Students went home for a snow day, stranded travelers waited at airports and drivers slid across icy roads in the second day of a bitter cold wave that blanketed much of the nation Tuesday.
There was little relief in sight. Temperatures were forecast to drop below zero Wednesday in at least 12 states in the Midwest and West. A band of snow and sleet fell Tuesday from Minnesota to New Hampshire.
Police in northern Texas had to close some highway overpasses because they were so slippery with ice. In parts of Oklahoma, snow froze overnight and left a glaze of ice on roads, said John Pike, a weather service meteorologist.
Ski resorts near Flagstaff, Ariz., reported 8 to 12 inches of snow Tuesday and strong rain showers covered residents in Phoenix. Flash flood watches were issued for central Arizona through Wednesday night.
Some of the sharpest cold Tuesday was in northern Minnesota, where Hibbing bottomed out at 32 below zero and International Falls dropped to 28 below. In the middle of the state, St. Cloud fell to 24 below, breaking its old record of 21 below set in 1963.
"All the materials I carry around in my van - buckets of water and drywall - are frozen right now," McElyea said.
Winter weather advisories were in effect across the Midwest and from Texas to New England, where utilities were still repairing power lines snapped by last week's devastating ice storm.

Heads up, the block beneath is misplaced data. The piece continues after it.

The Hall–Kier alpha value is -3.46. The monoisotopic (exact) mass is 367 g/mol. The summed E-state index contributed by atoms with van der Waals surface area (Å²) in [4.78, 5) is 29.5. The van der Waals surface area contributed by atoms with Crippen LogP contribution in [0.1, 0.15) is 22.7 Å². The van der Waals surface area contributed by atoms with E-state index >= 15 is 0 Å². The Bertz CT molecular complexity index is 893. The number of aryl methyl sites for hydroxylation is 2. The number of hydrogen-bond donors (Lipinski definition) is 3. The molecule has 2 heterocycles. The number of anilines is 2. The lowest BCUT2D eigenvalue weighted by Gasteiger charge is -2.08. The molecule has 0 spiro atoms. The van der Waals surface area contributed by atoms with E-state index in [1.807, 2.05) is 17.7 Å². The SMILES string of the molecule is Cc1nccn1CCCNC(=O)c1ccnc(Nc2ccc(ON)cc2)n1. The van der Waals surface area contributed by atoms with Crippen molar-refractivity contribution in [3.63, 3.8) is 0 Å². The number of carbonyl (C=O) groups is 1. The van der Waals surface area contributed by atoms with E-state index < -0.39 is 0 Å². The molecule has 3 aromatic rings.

New Hampshire utilities reported roughly about 106,000 homes and businesses still without power Tuesday, down from a peak of 430,000. Central Maine Power said fewer than 7,850 customers were still in the dark and a spokesman said it expected to have power restored Wednesday. About 70,000 customers are still waiting for service in Massachusetts, state officials said.
New Hampshire residents were warned Tuesday that some of them might have to wait until next week for electricity.
"It's fair to say there may be some pockets of customers that would be (without power) beyond the weekend," said Tom Goetz, chairman of the New Hampshire Public Utilities Commission. In places, he said, utility workers must still wait for other crews to clear fallen limbs and other debris before they can reach outages.
Even Southern California was warned of temperatures falling into the mid-30s by late Wednesday.
The cold wave and storms that accompanied had been blamed for at least 20 deaths, including 11 in traffic accidents.
Click here for copyright permissions!
Copyright 2008 Associated Press